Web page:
Methylene Blue Treatment Enhances Mitochondrial Function and Locomotor Activity in a C57BL/6 Mouse Model of Multiple Sclerosis

Document Type : Original Article


1 College of Life Sciences, Shanxi Agricultural University, Taigu, Shanxi 030801, Peoples’ Republic of China

2 Transplant Research Center, Shiraz University of Medical Sciences

3 Pharmaceutical Sciences Research Center, Shiraz university of Medical Sciences, Shiraz, Iran

4 Department of Pharmacology-Toxicology, School of Pharmacy, Shiraz University of Medical Sciences, Shiraz, Iran.

5 Shiraz University of Medical Sciences, Pharmaceutical Sciences Research Center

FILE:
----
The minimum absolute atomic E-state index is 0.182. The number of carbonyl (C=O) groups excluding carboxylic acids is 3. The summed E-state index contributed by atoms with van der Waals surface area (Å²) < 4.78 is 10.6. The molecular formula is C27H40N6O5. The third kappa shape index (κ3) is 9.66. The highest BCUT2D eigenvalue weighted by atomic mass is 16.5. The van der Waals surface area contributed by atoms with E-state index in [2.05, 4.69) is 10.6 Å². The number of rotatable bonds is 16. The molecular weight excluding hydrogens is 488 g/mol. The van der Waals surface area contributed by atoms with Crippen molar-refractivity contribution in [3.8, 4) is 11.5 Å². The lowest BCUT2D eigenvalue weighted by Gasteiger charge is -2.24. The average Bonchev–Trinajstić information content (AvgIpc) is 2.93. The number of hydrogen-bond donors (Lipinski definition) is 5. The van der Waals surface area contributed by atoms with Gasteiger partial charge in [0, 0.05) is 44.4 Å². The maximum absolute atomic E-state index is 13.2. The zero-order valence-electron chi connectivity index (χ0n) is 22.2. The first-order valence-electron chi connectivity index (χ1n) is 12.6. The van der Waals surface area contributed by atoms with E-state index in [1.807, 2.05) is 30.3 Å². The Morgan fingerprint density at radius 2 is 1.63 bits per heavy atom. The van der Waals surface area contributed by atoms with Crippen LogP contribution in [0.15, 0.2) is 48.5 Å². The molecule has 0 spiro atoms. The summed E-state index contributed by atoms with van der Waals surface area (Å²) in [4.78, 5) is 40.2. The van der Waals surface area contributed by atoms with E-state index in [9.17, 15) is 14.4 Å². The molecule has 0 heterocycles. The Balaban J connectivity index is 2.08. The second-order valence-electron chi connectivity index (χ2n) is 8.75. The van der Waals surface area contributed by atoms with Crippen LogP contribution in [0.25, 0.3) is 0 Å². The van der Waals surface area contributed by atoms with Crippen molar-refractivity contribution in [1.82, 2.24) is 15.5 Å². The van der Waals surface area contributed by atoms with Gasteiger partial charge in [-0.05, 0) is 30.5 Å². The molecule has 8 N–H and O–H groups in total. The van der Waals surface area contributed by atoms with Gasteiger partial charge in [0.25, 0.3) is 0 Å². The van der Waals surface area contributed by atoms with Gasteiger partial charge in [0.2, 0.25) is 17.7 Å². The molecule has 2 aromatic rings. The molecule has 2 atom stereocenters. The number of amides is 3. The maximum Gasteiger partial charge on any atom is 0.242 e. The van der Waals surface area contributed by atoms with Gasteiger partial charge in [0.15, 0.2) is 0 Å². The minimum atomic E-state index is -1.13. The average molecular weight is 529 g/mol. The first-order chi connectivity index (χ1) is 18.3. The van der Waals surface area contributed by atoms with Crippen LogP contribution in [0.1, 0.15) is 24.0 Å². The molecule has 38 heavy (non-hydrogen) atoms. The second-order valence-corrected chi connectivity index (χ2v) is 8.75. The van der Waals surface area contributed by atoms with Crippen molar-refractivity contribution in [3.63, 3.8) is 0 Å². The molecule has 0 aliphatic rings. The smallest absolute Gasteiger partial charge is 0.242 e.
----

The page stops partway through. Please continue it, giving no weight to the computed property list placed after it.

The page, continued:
Multiple sclerosis (MS) is a neurodegenerative disease. Although multiple factors are involved in the pathogenesis of MS, there are several lines of evidence that oxidative stress and mitochondrial dysfunction are involved in neuronal demyelination and deterioration of MS symptoms. Hence, compounds that could modulate mitochondrial function and decrease mitochondria-mediated ROS formation might be able to decrease MS symptoms. Methylene blue (MB) is a compound widely used in the treatment of central nervous system disease (e.g., Alzheimer's disease). It has been found that MB could robustly suppress mitochondria-mediated ROS formation at low concentrations. The current study was designed to evaluate the effect of MB on neuronal demyelination, mitochondrial function, and ROS formation in an animal model of MS. C57BL/6 male mice received cuprizone (0.1% w: w in chow diet for 42 consecutive days). MB (0.5 and 1 mg/kg, oral) was simultaneously administered. Significant demyelination was detected in CPZ-treated animals, which confirm the induction of MS in the mice model. Decreased animals’ locomotor activity, including significant suppression of open field movement, stride length, and decreased time on the rotarod, was evident in CPZ-treated mice. Mitochondrial indices, including significantly elevated lipid peroxidation, mitochondrial depolarization, significant mitochondrial permeabilization, and decreased ATP levels, were also detected in the CPZ group. It was found that MB administration significantly improved animals’ locomotor activity and mitochondrial indices in the current animal model of MS. The effects of MB on mitochondria and mitochondria-mediated ROS formation might play a fundamental role in the protective effects of this compound.